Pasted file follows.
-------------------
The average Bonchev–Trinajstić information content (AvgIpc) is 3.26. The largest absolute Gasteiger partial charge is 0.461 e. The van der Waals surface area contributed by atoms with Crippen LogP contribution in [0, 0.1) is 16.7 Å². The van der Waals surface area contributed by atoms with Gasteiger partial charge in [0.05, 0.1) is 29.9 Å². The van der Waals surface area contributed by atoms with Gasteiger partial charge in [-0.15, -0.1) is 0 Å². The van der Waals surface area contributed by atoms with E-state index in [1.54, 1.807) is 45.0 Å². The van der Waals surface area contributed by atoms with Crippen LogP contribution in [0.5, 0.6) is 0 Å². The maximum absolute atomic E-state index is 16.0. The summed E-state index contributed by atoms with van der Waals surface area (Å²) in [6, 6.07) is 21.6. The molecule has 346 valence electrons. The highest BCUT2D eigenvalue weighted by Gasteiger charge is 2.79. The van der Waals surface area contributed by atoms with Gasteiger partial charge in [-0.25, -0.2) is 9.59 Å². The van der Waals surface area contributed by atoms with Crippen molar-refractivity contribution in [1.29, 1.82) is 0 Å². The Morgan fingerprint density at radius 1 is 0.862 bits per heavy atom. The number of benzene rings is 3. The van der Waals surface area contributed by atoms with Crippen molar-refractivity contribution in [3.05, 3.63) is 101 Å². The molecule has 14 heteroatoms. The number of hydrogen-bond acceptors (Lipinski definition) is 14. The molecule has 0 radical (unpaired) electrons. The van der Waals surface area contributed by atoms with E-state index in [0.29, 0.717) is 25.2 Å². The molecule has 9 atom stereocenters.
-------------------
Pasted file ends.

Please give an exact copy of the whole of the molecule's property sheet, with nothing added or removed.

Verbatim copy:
The average Bonchev–Trinajstić information content (AvgIpc) is 3.26. The largest absolute Gasteiger partial charge is 0.461 e. The van der Waals surface area contributed by atoms with Crippen LogP contribution in [0, 0.1) is 16.7 Å². The van der Waals surface area contributed by atoms with Gasteiger partial charge in [0.05, 0.1) is 29.9 Å². The van der Waals surface area contributed by atoms with Gasteiger partial charge in [-0.15, -0.1) is 0 Å². The van der Waals surface area contributed by atoms with E-state index in [1.54, 1.807) is 45.0 Å². The van der Waals surface area contributed by atoms with Crippen LogP contribution in [0.5, 0.6) is 0 Å². The maximum absolute atomic E-state index is 16.0. The summed E-state index contributed by atoms with van der Waals surface area (Å²) in [6, 6.07) is 21.6. The molecule has 346 valence electrons. The highest BCUT2D eigenvalue weighted by Gasteiger charge is 2.79. The van der Waals surface area contributed by atoms with Gasteiger partial charge in [-0.25, -0.2) is 9.59 Å². The van der Waals surface area contributed by atoms with Crippen molar-refractivity contribution in [1.29, 1.82) is 0 Å². The Morgan fingerprint density at radius 1 is 0.862 bits per heavy atom. The number of benzene rings is 3. The van der Waals surface area contributed by atoms with Crippen molar-refractivity contribution in [3.05, 3.63) is 101 Å². The molecule has 14 heteroatoms. The number of hydrogen-bond acceptors (Lipinski definition) is 14. The molecule has 0 radical (unpaired) electrons. The van der Waals surface area contributed by atoms with E-state index in [0.29, 0.717) is 25.2 Å². The molecule has 9 atom stereocenters.